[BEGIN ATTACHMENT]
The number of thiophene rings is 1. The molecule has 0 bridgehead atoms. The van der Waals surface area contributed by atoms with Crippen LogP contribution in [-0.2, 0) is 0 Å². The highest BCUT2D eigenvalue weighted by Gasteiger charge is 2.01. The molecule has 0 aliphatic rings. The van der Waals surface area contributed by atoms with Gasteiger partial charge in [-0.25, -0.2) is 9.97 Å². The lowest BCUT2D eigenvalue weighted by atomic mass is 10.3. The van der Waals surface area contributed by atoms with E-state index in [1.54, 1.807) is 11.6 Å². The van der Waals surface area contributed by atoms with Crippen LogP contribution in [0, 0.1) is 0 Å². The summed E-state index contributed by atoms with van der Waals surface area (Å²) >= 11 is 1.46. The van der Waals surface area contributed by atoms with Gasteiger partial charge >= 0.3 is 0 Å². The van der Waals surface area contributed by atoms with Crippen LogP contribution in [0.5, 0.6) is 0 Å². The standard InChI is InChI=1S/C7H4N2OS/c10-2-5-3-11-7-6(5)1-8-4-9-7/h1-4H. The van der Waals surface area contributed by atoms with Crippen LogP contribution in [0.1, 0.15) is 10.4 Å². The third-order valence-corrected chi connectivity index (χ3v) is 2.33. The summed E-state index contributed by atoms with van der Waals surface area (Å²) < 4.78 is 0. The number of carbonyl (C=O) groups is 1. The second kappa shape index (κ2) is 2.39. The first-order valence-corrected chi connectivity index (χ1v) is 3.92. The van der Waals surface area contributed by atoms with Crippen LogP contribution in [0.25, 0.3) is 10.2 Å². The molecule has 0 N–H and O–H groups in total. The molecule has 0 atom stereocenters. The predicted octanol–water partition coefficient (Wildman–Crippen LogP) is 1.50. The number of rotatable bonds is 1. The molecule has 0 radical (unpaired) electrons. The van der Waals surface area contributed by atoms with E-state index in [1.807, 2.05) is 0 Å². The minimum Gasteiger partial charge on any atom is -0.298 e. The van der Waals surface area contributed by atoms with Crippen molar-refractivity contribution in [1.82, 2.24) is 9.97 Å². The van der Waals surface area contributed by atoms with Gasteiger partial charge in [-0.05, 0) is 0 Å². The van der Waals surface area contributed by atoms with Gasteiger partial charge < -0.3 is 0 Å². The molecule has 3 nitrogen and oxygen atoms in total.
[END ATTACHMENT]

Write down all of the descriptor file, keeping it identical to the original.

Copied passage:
The number of thiophene rings is 1. The molecule has 0 bridgehead atoms. The van der Waals surface area contributed by atoms with Crippen LogP contribution in [-0.2, 0) is 0 Å². The highest BCUT2D eigenvalue weighted by Gasteiger charge is 2.01. The molecule has 0 aliphatic rings. The van der Waals surface area contributed by atoms with Gasteiger partial charge in [-0.25, -0.2) is 9.97 Å². The lowest BCUT2D eigenvalue weighted by atomic mass is 10.3. The van der Waals surface area contributed by atoms with E-state index in [1.54, 1.807) is 11.6 Å². The van der Waals surface area contributed by atoms with Crippen LogP contribution in [0, 0.1) is 0 Å². The summed E-state index contributed by atoms with van der Waals surface area (Å²) >= 11 is 1.46. The van der Waals surface area contributed by atoms with Gasteiger partial charge >= 0.3 is 0 Å². The van der Waals surface area contributed by atoms with Crippen LogP contribution in [0.5, 0.6) is 0 Å². The standard InChI is InChI=1S/C7H4N2OS/c10-2-5-3-11-7-6(5)1-8-4-9-7/h1-4H. The van der Waals surface area contributed by atoms with Crippen LogP contribution in [0.1, 0.15) is 10.4 Å². The third-order valence-corrected chi connectivity index (χ3v) is 2.33. The summed E-state index contributed by atoms with van der Waals surface area (Å²) < 4.78 is 0. The number of carbonyl (C=O) groups is 1. The second kappa shape index (κ2) is 2.39. The first-order valence-corrected chi connectivity index (χ1v) is 3.92. The van der Waals surface area contributed by atoms with Crippen LogP contribution in [0.25, 0.3) is 10.2 Å². The molecule has 0 N–H and O–H groups in total. The molecule has 0 atom stereocenters. The predicted octanol–water partition coefficient (Wildman–Crippen LogP) is 1.50. The number of rotatable bonds is 1. The molecule has 0 radical (unpaired) electrons. The van der Waals surface area contributed by atoms with E-state index in [1.807, 2.05) is 0 Å². The minimum Gasteiger partial charge on any atom is -0.298 e. The van der Waals surface area contributed by atoms with Crippen molar-refractivity contribution in [1.82, 2.24) is 9.97 Å². The van der Waals surface area contributed by atoms with Gasteiger partial charge in [-0.05, 0) is 0 Å². The van der Waals surface area contributed by atoms with Gasteiger partial charge < -0.3 is 0 Å². The molecule has 3 nitrogen and oxygen atoms in total.